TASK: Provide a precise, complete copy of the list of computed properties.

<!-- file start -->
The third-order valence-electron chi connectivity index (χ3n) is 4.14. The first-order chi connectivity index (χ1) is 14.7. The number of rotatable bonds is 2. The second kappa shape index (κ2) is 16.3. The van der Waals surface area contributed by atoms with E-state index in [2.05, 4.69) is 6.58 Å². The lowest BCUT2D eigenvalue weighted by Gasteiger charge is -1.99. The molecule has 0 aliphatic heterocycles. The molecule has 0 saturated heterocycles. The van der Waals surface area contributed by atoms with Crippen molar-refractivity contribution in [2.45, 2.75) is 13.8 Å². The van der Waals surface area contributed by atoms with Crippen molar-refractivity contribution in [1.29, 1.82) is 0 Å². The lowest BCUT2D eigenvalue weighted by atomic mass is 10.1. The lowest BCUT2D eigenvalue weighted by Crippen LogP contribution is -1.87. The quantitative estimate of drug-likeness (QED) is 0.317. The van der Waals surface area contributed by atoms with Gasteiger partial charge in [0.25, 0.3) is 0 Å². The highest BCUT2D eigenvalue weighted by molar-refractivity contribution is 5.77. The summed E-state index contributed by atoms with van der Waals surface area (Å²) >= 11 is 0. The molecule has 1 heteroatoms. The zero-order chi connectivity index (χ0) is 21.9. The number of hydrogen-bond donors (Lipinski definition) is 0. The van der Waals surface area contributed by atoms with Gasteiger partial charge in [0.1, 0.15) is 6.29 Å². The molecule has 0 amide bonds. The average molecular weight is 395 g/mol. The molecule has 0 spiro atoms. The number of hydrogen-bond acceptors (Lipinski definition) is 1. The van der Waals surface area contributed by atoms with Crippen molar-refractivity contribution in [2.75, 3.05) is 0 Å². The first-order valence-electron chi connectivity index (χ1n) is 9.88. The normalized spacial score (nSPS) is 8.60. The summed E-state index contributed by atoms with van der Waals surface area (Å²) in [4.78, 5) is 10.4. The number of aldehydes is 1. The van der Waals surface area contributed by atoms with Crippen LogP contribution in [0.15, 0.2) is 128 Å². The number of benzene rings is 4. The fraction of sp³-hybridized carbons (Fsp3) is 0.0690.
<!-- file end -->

The third-order valence-electron chi connectivity index (χ3n) is 4.14. The first-order chi connectivity index (χ1) is 14.7. The number of rotatable bonds is 2. The second kappa shape index (κ2) is 16.3. The van der Waals surface area contributed by atoms with E-state index in [2.05, 4.69) is 6.58 Å². The lowest BCUT2D eigenvalue weighted by Gasteiger charge is -1.99. The molecule has 0 aliphatic heterocycles. The molecule has 0 saturated heterocycles. The van der Waals surface area contributed by atoms with Crippen molar-refractivity contribution in [2.45, 2.75) is 13.8 Å². The van der Waals surface area contributed by atoms with Crippen molar-refractivity contribution in [1.29, 1.82) is 0 Å². The lowest BCUT2D eigenvalue weighted by atomic mass is 10.1. The lowest BCUT2D eigenvalue weighted by Crippen LogP contribution is -1.87. The quantitative estimate of drug-likeness (QED) is 0.317. The van der Waals surface area contributed by atoms with Gasteiger partial charge in [0.25, 0.3) is 0 Å². The highest BCUT2D eigenvalue weighted by molar-refractivity contribution is 5.77. The summed E-state index contributed by atoms with van der Waals surface area (Å²) >= 11 is 0. The molecule has 1 heteroatoms. The zero-order chi connectivity index (χ0) is 21.9. The number of hydrogen-bond donors (Lipinski definition) is 0. The van der Waals surface area contributed by atoms with Gasteiger partial charge in [0.1, 0.15) is 6.29 Å². The molecule has 0 amide bonds. The average molecular weight is 395 g/mol. The molecule has 0 spiro atoms. The number of hydrogen-bond acceptors (Lipinski definition) is 1. The van der Waals surface area contributed by atoms with Crippen molar-refractivity contribution in [2.75, 3.05) is 0 Å². The first-order valence-electron chi connectivity index (χ1n) is 9.88. The normalized spacial score (nSPS) is 8.60. The summed E-state index contributed by atoms with van der Waals surface area (Å²) in [4.78, 5) is 10.4. The number of aldehydes is 1. The van der Waals surface area contributed by atoms with Crippen LogP contribution in [0.15, 0.2) is 128 Å². The number of benzene rings is 4. The fraction of sp³-hybridized carbons (Fsp3) is 0.0690.